DETAILED DESCRIPTION OF THE PREFERRED EMBODIMENTS FIG. I is a block diagram for explaining a conven tional. direct phase modulation system for microwaves etc. of the type which employs a diode. A microwave carrier fed to a terminal 4 is supplied through a circulator l to a diode switch 3. A modulating diode-driver circuit 2 converts modulating pulse signals applied to a modulating input terminal 5 into suitable levels. and renders the diode switch 3 on" (conductive) and *off (nonconductive). When the diode switch 3 is on." the carrier is reflected here. while when the diode switch 3 is off, the carrier goes to a short-circuit plate 6 and is reflected there. Accordingly. letting 1 be the distance from the diode switch 3 to the shortcircuit plate 6, the phases of the carrier undergo the following phase difference owing to the "on" and off" operation of the diode switch 3:

A6 21. 21r/A where A denotes the wavelength of the carrier. Consequently. if I is selected as M4. a[O rr] modulation results. lfl is selected as Al 8, alO 1r/2] modulation results. The carrier reflected at the diode switch 3 passes throught the circulator I again, and reaches a terminal 7 as a phase modulated output. The manner in which a modulating diode is connected in a transmission line to provide the modulation described is well known and therefore will not be described in detail herein.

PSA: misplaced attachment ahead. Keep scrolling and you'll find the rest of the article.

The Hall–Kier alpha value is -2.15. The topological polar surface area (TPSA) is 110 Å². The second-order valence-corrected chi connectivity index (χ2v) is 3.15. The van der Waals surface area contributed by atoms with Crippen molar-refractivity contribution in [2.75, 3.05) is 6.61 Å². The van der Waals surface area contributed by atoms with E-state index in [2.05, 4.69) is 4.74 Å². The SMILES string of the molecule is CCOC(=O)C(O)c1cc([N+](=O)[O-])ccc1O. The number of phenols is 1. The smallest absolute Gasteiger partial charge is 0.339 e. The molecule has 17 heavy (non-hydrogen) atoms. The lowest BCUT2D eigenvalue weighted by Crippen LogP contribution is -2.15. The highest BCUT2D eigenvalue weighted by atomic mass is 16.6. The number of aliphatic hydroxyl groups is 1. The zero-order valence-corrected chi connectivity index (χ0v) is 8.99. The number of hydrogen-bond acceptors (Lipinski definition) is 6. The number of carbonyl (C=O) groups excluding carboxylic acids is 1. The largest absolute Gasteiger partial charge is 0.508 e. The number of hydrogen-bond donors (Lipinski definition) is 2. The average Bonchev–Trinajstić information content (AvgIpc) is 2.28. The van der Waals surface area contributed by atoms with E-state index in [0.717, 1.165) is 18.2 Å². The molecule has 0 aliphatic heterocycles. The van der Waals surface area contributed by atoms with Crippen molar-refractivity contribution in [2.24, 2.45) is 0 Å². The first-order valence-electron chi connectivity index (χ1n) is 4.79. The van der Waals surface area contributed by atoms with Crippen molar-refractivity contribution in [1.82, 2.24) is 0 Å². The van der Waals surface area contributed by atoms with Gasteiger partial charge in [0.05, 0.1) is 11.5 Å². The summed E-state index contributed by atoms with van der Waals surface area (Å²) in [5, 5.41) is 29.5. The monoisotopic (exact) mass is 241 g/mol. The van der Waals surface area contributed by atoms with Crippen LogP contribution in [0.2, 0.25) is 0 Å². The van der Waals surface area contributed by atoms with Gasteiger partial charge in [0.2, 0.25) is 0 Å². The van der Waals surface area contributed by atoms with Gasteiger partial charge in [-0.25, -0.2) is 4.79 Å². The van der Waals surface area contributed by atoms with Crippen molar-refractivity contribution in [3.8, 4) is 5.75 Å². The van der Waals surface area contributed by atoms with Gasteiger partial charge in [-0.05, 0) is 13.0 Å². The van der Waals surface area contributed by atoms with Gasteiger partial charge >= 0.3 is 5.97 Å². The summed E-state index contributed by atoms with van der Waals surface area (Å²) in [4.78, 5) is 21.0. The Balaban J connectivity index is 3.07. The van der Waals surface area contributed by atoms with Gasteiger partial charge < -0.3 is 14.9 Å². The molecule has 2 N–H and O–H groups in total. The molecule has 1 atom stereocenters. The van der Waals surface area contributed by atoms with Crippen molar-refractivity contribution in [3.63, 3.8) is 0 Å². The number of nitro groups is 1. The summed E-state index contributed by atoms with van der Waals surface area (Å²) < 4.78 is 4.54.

Referring to FIG. 2, an embodiment of the modulating diode-driver circuit according to the present inven tion is shown in connection with the modulating diode 17. FIGS. 3A to 3C are waveform diagrams of signals at various parts of the circuit shown in FIG. 2. FIG. 3A illustrates the waveform of a voltage across modulating diode 17, FIG. 3B the waveform of a current flowing through the modulating diode I7, and FIG. 3C the waveform of an output current of a low-impedance output circuit 16. Modulating input terminal 50 and 5b to which complementary pulses are applied are respectively connected to the bases of transistors Q, and Q of differential amplifier 15. The emitters of the transistors Q and Q are commonly connected through a resistor 8 to a power supply terminal 9 of a voltage V,. The collectors of the transistors Q and Q are respectively connected through resistors 10 and II to a power sup- 3 ply terminal 12 of a voltage The collector of the transistor Q has an output terminal 13 led out there from. and is grounded through a diode 14. so that the low level at the output terminal 13 is clamped at a neg atiu: potential close to the ground potential by means ofthc diode I4. in this manner, a pulse amplifier circuit 15 including the transistors Q, and Q is constructed. The output terminal 13 of the amplifier circuit 15 is connected through the low-impedance output circuit 16 to one terminal I8 of the modulating diode 17. The low-impedance output circuit 16 can be constructed of an emitter follower circuitv In the embodiment in FIG. 2, the base of a transistor O is connected to the terminal 13, the collector is connected through a resistor 19 to a power supply terminal 20 of a voltage +V and the emitter is connected to a terminal 18. Between the base and emitter of the transistor 0 a diode 2] is connccted in the opposite polarity sense to the characteris tic of base-emitter junction diode of the transistor 0 Further, a constant-current circuit 22 is connected to the terminal 18 of the modulating diode 17. In the embodiment in FIG. 2, the constant-current circuit 22 has such construction that the collector ofa transistor Q, is connected to the terminal 18, that the emitter is connected through a resistor 23 to a power supply terminal 24 of a voltage and that the base is connected to a bias circuit consisting of a resistor 25 and a Zener diode 26. The other terminal of the modulating diode 17 connected to the terminal 18 is grounded. The complemcntary pulse signals applied at terminals 5a and 5b are amplified by the pulse amplifier circuit 15. The positive potential side of an output pulse produced at the terminal [3 becomes a potential substantially equal to a reverse bias potential which the modulating diode 17 requires. while the negative potential side is clamped by the diode l4 and becomes a negative potential close to the ground potential. The operation of the circuit in the steady state condition, ie, a sufficient time after the change of the input pulse signals. will be considered prior to a discussion of the transient conditions during switching. When the output of the pulse amplifier cir cuit I5 is on the positive potential side, the modulating diode 17 is reverse-biased through the transistor Q Since essentially no current flows through the diode 17 at this time, a current flowing through the transistor O is equal to a current flowing through the constant-current circuit 22. When the output of the pulse amplifier circuit I5 is on the negative potential side, the current of the constant-current circuit 22 gives the modulating diode I? a forward bias current, and the potential of the terminal [8 is maintained at slightly negative. Although the terminal ]3 is also at a negative potential, the absolute value thereof is smaller than that of the potential of terminal 18, so that both the transistor Q and the diode 21 in the low'impedance output circuit 16 fall into the non-conductive state. In general, the emittcr potential of a transistor immediately follows the change of the base potential when the transistor becomes conductive, whereas the emitter potential does not immediately follow the base potential when the transistor becomes nonconductive. Instead there is a delay in the emitter following the base in the latter condition. In order to diminish the delay, a diode 21 is connected between the base and emitter of the transistor Q When the transistor 0 shifts from the off state to the "on" state, the transistor Q turns from the on" state to the off" state. In that case, the modulating diode 17 is driven from a deep reverse bias towards a forward bias through the diode 2] as will be apparent from the potential waveform during a period from time t, to time 1 in FIG. 3A which shows the potential of the terminal 18 or the bias potential of the modulating diode 17. At this time. charges having been accumulated in a barrier capacity which occur during period of the reverse bias of the modulating diode l7 and a stray capacity of the circuit connected to the terminal 18 flow into the low-impedance output circuit [6 by way of the diode 21. FIG. 3C illustrates the output current of the low impedance output circuit 16. and a part shown as a negative current 30 in the figure is the aforesaid current which flows into the low-impedance output circuit 16. When the modulating diode I7 is biased in the forward direction, a forward current is supplied from the constant-current circuit 22. This current is shown as a negative constant-curent during a period of in FIG. 3B which depicts the current flowing through the modulating diode l7. In this figure, the reverse current of the modulating diode 17 is indicated as being positive. Now, when the transistor 0 turns from the on state to the of state, the potential of the terminal 13 rises. The transistor 0;, has the base current started flowing, and transfers to the active region. The output impedance with the circuit 16 side viewed from the terminal 18 lowers. Consequently, the charges which have been greatly accumulated in the modulating diode 17 during forward bias are rapidly discharged through the low output impedance circuit 16. The dis charge current is shown as a pulsative current during a period of 1;, in FIG. 38. Another way of viewing the elimination of the accumulated charge is to consider the high current from circuit US as a current which flows into the diode 17 upon switching thereby cancelling the accumulated charge. Such current is shown as a current during the period of 1 in FIG. 3C which illustrates the output current of the low-impedance out put circuit 16. When the output current of the lowimpedance output circuit reaches a steady value, the modulating diode I7 is given a reverse voltage, and the transistor Q need only cause a current to flow into the constant-current circuit 22.